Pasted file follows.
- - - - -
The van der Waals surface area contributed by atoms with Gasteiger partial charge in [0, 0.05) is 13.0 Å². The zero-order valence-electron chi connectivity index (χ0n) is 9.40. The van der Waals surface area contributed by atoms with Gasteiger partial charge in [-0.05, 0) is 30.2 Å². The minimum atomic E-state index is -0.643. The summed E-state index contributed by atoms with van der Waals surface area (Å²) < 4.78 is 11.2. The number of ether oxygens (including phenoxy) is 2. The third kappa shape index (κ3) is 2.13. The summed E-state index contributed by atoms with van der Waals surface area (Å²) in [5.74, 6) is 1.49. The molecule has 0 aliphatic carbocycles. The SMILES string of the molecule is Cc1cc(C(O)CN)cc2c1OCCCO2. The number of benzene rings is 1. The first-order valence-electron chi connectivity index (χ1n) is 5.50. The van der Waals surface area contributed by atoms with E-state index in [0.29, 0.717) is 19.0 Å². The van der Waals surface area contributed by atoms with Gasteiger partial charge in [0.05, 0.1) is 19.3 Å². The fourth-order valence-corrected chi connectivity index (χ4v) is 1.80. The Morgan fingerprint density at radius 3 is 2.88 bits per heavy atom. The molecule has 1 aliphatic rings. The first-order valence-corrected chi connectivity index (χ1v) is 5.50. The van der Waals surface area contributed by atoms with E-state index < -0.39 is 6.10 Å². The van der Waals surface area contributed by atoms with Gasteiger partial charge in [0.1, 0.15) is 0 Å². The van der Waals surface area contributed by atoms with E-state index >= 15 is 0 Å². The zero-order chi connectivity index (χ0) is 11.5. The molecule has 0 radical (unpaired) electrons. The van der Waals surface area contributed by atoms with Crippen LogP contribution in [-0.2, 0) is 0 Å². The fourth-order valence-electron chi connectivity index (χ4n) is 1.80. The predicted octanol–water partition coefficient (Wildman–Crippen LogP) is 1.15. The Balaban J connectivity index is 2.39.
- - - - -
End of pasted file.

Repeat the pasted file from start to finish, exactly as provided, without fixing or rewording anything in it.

The van der Waals surface area contributed by atoms with Gasteiger partial charge in [0, 0.05) is 13.0 Å². The zero-order valence-electron chi connectivity index (χ0n) is 9.40. The van der Waals surface area contributed by atoms with Gasteiger partial charge in [-0.05, 0) is 30.2 Å². The minimum atomic E-state index is -0.643. The summed E-state index contributed by atoms with van der Waals surface area (Å²) < 4.78 is 11.2. The number of ether oxygens (including phenoxy) is 2. The third kappa shape index (κ3) is 2.13. The summed E-state index contributed by atoms with van der Waals surface area (Å²) in [5.74, 6) is 1.49. The molecule has 0 aliphatic carbocycles. The SMILES string of the molecule is Cc1cc(C(O)CN)cc2c1OCCCO2. The number of benzene rings is 1. The first-order valence-electron chi connectivity index (χ1n) is 5.50. The van der Waals surface area contributed by atoms with E-state index in [0.29, 0.717) is 19.0 Å². The van der Waals surface area contributed by atoms with Gasteiger partial charge in [0.05, 0.1) is 19.3 Å². The fourth-order valence-corrected chi connectivity index (χ4v) is 1.80. The Morgan fingerprint density at radius 3 is 2.88 bits per heavy atom. The molecule has 1 aliphatic rings. The first-order valence-corrected chi connectivity index (χ1v) is 5.50. The van der Waals surface area contributed by atoms with E-state index < -0.39 is 6.10 Å². The van der Waals surface area contributed by atoms with Gasteiger partial charge in [0.1, 0.15) is 0 Å². The van der Waals surface area contributed by atoms with E-state index >= 15 is 0 Å². The zero-order chi connectivity index (χ0) is 11.5. The molecule has 0 radical (unpaired) electrons. The van der Waals surface area contributed by atoms with Crippen LogP contribution in [-0.2, 0) is 0 Å². The fourth-order valence-electron chi connectivity index (χ4n) is 1.80. The predicted octanol–water partition coefficient (Wildman–Crippen LogP) is 1.15. The Balaban J connectivity index is 2.39.